Each year, the migratory monarch butterfly embarks on an extraordinary journey from eastern North America to central Mexico. A multidisciplinary team of scientists has now created a model circuit that finally explains how these insects are able to navigate across such vast distances. Migrating eastern North American monarchs have an internal compass that taps into the position of the sun, allowing the butterflies to maintain a steady northwestern trajectory. Scientists have known about this for years, but they had no idea how these signals are represented in the butterfly's brain, and how all this information -- like the sun's position relative to the horizon and the time of day -- are processed to produce flight control. New research from the University of Washington shows that monarchs are equipped with "cellular circuits" that drive this biological compass.
To understand how this navigation system works within the monarch brain, a team led by Eli Shlizerman took their knowledge of monarch physiology and neurology, and they emulated it in a model circuit. The researchers wanted to understand what kind of mathematical voodoo goes in the butterfly's brain that allows it to convert the incoming stream of data into a meaningful signal that consistently sends the insect in the right direction.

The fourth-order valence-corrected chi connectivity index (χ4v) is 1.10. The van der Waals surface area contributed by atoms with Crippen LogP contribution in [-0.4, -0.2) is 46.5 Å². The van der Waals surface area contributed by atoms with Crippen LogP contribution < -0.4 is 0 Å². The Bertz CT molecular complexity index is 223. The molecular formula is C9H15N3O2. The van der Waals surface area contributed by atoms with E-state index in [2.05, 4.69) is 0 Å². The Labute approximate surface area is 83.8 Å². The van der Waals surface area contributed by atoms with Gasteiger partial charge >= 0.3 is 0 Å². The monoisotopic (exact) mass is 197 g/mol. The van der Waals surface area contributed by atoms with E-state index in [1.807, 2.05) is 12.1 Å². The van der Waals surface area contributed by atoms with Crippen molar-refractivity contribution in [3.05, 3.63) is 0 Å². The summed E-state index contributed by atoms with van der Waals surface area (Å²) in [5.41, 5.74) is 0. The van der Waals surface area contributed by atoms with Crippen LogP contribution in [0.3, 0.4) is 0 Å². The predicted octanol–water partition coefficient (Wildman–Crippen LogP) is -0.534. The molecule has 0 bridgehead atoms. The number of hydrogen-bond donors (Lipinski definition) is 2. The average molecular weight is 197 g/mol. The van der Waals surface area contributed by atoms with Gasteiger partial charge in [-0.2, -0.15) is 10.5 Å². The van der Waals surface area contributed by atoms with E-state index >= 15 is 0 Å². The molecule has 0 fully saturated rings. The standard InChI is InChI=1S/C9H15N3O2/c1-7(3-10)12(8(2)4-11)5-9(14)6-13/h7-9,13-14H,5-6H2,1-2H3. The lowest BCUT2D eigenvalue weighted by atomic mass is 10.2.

Image: Eli Shlizerman et al., 2016/Cell Reports
Monarchs are equipped with large, complex eyes that scan the sun's position in the sky. But that's not enough to determine direction; these bugs also need to know the time of day. To figure that out, monarchs have evolved an internal clock driven by the rhythmic expression of key genes. This "clock" is located in the antennae, and it sends this valuable information via neurons to the brain.
With the help of biologist Steven Reppert at the University of Massachusetts, the scientists were able to record these signals as they were being transmitted to the brain, along with the sunlight signals collected by the eyes.
"We created a model that incorporated this information -- how the antennae and eyes send this information to the brain," Shlizerman said in a statement. "Our goal was to model what type of control mechanism would be at work within the brain, and then asked whether our model could guarantee sustained navigation in the southwest direction."
The resulting model consisted of two control mechanisms, one to monitor the time of day, and one to monitor the position of the sun.
"The circuit gets those two signals then matches them, according to how it's wired, to control signals that tell the system if a correction is needed to stay on the correct course," Shlizerman told the BBC. "It shows how behaviour is produced by the integration of signals." The system simply goes into reverse to help with the journey home.
In the future, this model circuit could be installed in a robotic butterfly or other robotic insects. The researchers say these hypothetical mechanical brethren could follow monarchs on their annual journey and track their entire migration. Such a project could go a long way in helping this species, which has suffered significant population decline over the last several years.
Image: Flickr/Wikimedia Commons.